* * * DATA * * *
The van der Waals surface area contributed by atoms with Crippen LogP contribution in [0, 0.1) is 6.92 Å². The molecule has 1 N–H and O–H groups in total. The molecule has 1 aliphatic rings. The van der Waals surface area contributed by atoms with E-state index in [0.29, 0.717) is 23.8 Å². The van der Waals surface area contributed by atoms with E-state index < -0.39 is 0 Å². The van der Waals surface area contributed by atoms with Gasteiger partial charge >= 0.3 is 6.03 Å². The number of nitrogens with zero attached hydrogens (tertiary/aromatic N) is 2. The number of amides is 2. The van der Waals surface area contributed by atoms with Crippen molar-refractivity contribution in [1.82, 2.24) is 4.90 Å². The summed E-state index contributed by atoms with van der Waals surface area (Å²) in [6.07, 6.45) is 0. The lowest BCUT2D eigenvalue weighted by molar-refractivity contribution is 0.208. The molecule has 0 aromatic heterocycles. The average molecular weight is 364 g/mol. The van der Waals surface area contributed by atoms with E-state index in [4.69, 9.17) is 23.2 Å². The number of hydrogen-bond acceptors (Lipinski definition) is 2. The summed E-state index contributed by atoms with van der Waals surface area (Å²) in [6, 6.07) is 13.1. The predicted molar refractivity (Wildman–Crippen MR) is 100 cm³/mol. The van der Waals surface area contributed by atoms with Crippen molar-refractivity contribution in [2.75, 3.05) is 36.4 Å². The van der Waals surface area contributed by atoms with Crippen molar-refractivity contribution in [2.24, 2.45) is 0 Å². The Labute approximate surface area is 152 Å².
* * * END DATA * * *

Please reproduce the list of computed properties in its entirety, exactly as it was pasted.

The van der Waals surface area contributed by atoms with Crippen LogP contribution in [0, 0.1) is 6.92 Å². The molecule has 1 N–H and O–H groups in total. The molecule has 1 aliphatic rings. The van der Waals surface area contributed by atoms with E-state index in [0.29, 0.717) is 23.8 Å². The van der Waals surface area contributed by atoms with E-state index < -0.39 is 0 Å². The van der Waals surface area contributed by atoms with Gasteiger partial charge >= 0.3 is 6.03 Å². The number of nitrogens with zero attached hydrogens (tertiary/aromatic N) is 2. The number of amides is 2. The van der Waals surface area contributed by atoms with Crippen molar-refractivity contribution in [1.82, 2.24) is 4.90 Å². The summed E-state index contributed by atoms with van der Waals surface area (Å²) in [6.07, 6.45) is 0. The lowest BCUT2D eigenvalue weighted by molar-refractivity contribution is 0.208. The molecule has 0 aromatic heterocycles. The average molecular weight is 364 g/mol. The van der Waals surface area contributed by atoms with E-state index in [4.69, 9.17) is 23.2 Å². The number of hydrogen-bond acceptors (Lipinski definition) is 2. The summed E-state index contributed by atoms with van der Waals surface area (Å²) in [6, 6.07) is 13.1. The predicted molar refractivity (Wildman–Crippen MR) is 100 cm³/mol. The van der Waals surface area contributed by atoms with Crippen molar-refractivity contribution in [2.75, 3.05) is 36.4 Å². The van der Waals surface area contributed by atoms with Crippen molar-refractivity contribution in [2.24, 2.45) is 0 Å². The Labute approximate surface area is 152 Å².